4 Ways We Need to Grow in Evangelism

Posted by Pastor J.D. on March 15, 2013
17

If evangelism is not something that we do well as a church, everything else that we do will be sterile. To that end, during the Summit’s last all-staff meeting, we discussed what hindrances were getting in the way of evangelism at our church, and how we could grow in those areas. We were all able to learn from each other’s experiences, and we identified four broad areas that we, as a church, need to grow in:

1. Raising the temperature of intentionality.

This is probably the most crucial of the four. We need to make evangelism a habit in our own lives, and that does not happen by chance. It can be easy to look around at what God is doing at the Summit and to pat ourselves on the back for the large number of people coming to Christ. But there is a big difference between a movement of God going on around you and a movement of God that you are involved in.

This means that I—specifically my sermons—should not be the end of the evangelistic conversation. It is certainly a beneficial and useful experience to bring non-believers to our weekend church services. But if your entire evangelism program consists of reliance on me, there will be problems. The sermon is the beginning, not the end, of the conversation.

2. Sensitivity to the Spirit.

Intentionality in evangelism does not mean that we force ourselves to present the gospel 12 times a day. It also does not mean that we need to explain the whole gospel every time we talk about spiritual things. Some of you are so consumed with getting through the whole spiel that you fail to recognize that the poor person you are talking to has checked out.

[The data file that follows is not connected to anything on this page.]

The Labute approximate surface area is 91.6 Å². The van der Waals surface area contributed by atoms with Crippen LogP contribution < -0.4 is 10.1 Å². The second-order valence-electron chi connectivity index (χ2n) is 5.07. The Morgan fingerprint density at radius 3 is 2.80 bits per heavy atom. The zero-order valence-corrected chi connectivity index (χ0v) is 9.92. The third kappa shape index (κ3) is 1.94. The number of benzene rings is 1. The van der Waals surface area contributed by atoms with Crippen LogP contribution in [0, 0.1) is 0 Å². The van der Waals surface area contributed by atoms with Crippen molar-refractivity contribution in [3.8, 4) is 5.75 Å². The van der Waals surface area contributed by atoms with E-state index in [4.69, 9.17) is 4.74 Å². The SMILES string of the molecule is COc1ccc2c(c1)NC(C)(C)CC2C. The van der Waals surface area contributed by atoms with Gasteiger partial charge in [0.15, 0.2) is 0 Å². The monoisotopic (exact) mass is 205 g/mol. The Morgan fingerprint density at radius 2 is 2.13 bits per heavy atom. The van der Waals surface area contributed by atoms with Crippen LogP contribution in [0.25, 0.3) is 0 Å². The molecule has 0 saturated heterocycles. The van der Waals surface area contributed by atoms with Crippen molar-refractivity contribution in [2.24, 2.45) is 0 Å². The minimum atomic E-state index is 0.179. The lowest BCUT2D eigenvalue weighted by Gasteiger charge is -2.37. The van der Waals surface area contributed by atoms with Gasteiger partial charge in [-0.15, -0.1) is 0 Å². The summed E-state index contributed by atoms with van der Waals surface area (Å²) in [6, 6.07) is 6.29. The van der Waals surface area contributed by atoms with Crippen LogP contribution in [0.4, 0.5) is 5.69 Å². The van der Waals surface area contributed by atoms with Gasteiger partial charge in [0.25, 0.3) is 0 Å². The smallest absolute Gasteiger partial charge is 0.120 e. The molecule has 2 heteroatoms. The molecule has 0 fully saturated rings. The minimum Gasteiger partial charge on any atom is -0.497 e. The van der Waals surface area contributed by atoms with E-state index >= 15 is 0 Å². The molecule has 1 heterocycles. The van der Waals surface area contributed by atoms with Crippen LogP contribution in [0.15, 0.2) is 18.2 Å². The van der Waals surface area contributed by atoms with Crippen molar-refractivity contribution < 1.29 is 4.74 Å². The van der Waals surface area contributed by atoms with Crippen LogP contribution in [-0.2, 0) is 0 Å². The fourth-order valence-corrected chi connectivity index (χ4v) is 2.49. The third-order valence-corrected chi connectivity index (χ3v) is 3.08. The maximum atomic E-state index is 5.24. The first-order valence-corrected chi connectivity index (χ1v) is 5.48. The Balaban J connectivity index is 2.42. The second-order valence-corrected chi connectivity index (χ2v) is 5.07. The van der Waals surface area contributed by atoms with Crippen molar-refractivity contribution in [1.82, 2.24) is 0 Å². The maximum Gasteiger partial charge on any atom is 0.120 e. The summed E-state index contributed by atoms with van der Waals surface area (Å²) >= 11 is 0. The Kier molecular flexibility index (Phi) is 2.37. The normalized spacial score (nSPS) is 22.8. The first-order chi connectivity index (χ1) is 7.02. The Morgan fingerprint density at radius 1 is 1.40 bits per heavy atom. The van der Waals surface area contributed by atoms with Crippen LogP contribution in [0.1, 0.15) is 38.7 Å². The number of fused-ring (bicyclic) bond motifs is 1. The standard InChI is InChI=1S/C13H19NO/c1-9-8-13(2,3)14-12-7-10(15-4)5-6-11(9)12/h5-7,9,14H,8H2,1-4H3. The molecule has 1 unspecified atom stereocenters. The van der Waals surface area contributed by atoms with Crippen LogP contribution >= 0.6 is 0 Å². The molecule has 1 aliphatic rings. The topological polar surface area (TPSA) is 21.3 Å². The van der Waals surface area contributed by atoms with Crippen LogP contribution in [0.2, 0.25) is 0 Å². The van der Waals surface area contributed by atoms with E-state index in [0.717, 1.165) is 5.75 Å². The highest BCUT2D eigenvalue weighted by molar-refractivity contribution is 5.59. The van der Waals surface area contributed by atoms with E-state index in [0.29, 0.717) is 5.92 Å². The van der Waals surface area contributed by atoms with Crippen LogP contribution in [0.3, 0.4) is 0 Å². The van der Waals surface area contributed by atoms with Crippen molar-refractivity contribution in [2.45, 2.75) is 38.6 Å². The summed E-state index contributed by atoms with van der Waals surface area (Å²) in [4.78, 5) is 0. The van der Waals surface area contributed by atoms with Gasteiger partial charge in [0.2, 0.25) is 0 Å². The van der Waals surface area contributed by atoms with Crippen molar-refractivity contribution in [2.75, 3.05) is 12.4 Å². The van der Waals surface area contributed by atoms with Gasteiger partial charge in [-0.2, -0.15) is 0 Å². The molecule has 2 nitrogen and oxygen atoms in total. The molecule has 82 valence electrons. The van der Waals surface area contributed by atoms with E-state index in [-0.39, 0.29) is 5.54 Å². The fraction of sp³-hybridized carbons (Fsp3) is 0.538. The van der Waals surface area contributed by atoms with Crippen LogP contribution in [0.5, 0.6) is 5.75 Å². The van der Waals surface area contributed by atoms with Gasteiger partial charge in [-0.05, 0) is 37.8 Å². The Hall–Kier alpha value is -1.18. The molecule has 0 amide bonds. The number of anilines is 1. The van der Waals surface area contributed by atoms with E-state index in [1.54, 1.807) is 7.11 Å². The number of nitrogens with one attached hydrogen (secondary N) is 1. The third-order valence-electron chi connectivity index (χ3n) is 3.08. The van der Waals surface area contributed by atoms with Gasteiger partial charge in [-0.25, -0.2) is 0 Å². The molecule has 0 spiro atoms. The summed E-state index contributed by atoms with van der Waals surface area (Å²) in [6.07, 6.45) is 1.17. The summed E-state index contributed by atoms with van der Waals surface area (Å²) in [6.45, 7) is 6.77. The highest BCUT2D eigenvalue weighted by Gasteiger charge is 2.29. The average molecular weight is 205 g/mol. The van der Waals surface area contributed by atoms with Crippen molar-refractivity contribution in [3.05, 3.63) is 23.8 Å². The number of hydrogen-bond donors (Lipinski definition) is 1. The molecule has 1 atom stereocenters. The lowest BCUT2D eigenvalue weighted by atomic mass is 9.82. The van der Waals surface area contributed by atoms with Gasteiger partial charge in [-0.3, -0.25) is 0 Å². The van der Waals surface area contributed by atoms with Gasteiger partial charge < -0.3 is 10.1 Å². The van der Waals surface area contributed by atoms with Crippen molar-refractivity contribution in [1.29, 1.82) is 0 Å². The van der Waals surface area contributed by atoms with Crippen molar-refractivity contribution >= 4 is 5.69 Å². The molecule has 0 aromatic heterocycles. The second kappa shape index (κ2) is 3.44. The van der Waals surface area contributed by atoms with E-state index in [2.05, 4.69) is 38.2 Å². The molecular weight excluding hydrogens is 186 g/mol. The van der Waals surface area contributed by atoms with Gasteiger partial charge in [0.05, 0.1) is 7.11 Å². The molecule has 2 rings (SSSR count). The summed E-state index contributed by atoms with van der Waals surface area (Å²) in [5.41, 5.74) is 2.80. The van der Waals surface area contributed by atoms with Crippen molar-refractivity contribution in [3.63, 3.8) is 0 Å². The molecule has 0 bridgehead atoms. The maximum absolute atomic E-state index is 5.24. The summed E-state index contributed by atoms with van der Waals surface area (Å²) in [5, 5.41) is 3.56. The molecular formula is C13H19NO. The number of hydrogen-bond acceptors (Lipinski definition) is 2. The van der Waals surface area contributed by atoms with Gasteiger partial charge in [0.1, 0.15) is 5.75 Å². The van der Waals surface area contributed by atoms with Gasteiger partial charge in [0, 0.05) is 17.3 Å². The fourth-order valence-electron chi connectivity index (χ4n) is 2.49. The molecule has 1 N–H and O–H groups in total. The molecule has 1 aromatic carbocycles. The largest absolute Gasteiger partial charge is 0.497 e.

Sensitivity to the Spirit will lead us to speak up in situations that might make us uncomfortable, but there are times when the door just does not open. We need to accept that most conversations will not end with the sinner’s prayer—and that is not a sign that the Spirit is absent.

3. Providing people with tools.

A lot of people have plenty of drive to share their faith, but are lacking in practical guidance. On one level, it does not take much skill to describe your experience of salvation—“I was separated from God; Jesus saved me.” But there does come a point when instruction and training are a huge help. Having the right tools can greatly improve our confidence when we share Christ with others.

There are a lot of tools out there, and we should get them in the hands of our people. Training people to be able to share their story concisely and without religious jargon is crucial. We should also equip them to share the gospel (different that sharing their “story”) using simple illustrations—like the “do” vs. “done” of the gospel, or the famous bridge illustration with us on one side of a gap and God on the other. There are a myriad of other resources to help people think of creative ways to engage their neighbors for Christ, and we need to do a better job getting them out there.

4. Models.

The best evangelism books and courses will not change the evangelistic ethos of a church. Only watching other people as they share Christ will teach us how to do it better. That is how I learned: not from books or seminars, but from seeing how my dad shared his faith with others. We need to partner with one another, learning from each other as we take Christ to our neighbors. This keeps us accountable and encourages us as we see the work of the Spirit through our brothers and sisters in Christ.